Charlotte-based nonprofit celebrates 30 years of supporting families who have lost children

MOM-O has been helping families with kids who have been violently killed for three decades.
MOM-O celebrated 30 years of service in the Charlotte area on Wednesday evening.
Published: Mar. 29, 2023 at 10:24 PM EDT
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CHARLOTTE, N.C. (WBTV) - A Charlotte-based nonprofit celebrated 30 years of trying to deter violence on Wednesday night, all while wrapping its arms around moms who need extra love.

Mothers of Murdered Offspring (MOM-O) has been helping families with kids who have been violently killed for three decades.

Wednesday’s event was about all the lives lost since MOM-O was founded in 1993, not just one.

Data from 1993 showed it was one of the most violent years in Charlotte’s history, with 123 homicides.

Dee Sumpter helped create the organization that year after grieving the murder of her daughter Shawna.

Now, 30 years later, alarming homicide rates are once again rearing their ugly heads, making the work of this organization just as important now as the day it began.

“We didn’t have an end date in mind,” Sumpter said. “We just knew that we were hurting, and we wanted to reach out to others that were hurting.”

Lucille Puckett, who lost her son to gun violence in 2016, said she’s just one of the many recipients of the support MOM-O has given to families like hers over the years.

“This is a very crucial organization,” Puckett said. “I don’t know what families would do without an organization like Mothers of Murdered Offspring.”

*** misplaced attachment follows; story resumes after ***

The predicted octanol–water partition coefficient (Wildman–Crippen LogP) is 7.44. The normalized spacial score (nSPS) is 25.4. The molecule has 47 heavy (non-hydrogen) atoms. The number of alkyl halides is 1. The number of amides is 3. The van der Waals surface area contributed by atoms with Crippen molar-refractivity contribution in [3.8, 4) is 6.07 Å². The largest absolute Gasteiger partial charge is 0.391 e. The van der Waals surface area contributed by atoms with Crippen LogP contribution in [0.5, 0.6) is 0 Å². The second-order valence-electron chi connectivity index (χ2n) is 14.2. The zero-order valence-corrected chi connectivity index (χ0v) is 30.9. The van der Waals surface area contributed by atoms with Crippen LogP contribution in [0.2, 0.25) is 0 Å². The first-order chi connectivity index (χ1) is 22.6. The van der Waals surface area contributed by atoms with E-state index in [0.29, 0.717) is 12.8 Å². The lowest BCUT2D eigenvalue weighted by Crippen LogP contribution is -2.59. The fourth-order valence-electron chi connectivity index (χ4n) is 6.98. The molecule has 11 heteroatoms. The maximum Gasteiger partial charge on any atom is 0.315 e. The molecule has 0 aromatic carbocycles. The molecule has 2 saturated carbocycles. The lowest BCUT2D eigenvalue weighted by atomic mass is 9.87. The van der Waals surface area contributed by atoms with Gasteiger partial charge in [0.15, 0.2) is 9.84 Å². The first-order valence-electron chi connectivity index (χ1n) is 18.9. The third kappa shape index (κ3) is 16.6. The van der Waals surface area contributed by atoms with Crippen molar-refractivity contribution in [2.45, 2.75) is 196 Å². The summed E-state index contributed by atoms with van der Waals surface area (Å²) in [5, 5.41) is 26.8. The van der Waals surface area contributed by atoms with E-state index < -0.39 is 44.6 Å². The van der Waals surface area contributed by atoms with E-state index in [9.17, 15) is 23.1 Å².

Mecklenburg County Sheriff Gary McFadden was also in attendance Wednesday, and recognized the important work of groups like MOM-O.

“You need an organization like this in every city. Tragically, we shouldn’t, but you do,” he said. “Because of MOM-O, we are a better community, we are a better agency for CMPD, and we are a better agency for the sheriff’s office.”

While the group gathered to celebrate the work MOM-O has already done, they also acknowledged that there is still much to do.

After spending the past three decades surviving off donations, MOM-O is now fundraising to increase its impact in the community.

“If we can do that just off donations for the last 30 years, imagine what we can do with so much more financial support,” Sumpter said.

Sumpter also said tonight that while the last 30 years have been great, she hopes MOM-O goes out of business one day, meaning that the issue of violence in Charlotte will come to an end as a result of their work.

Related: ‘This violence has got to stop’: Family pleads for end to teen violence in Charlotte

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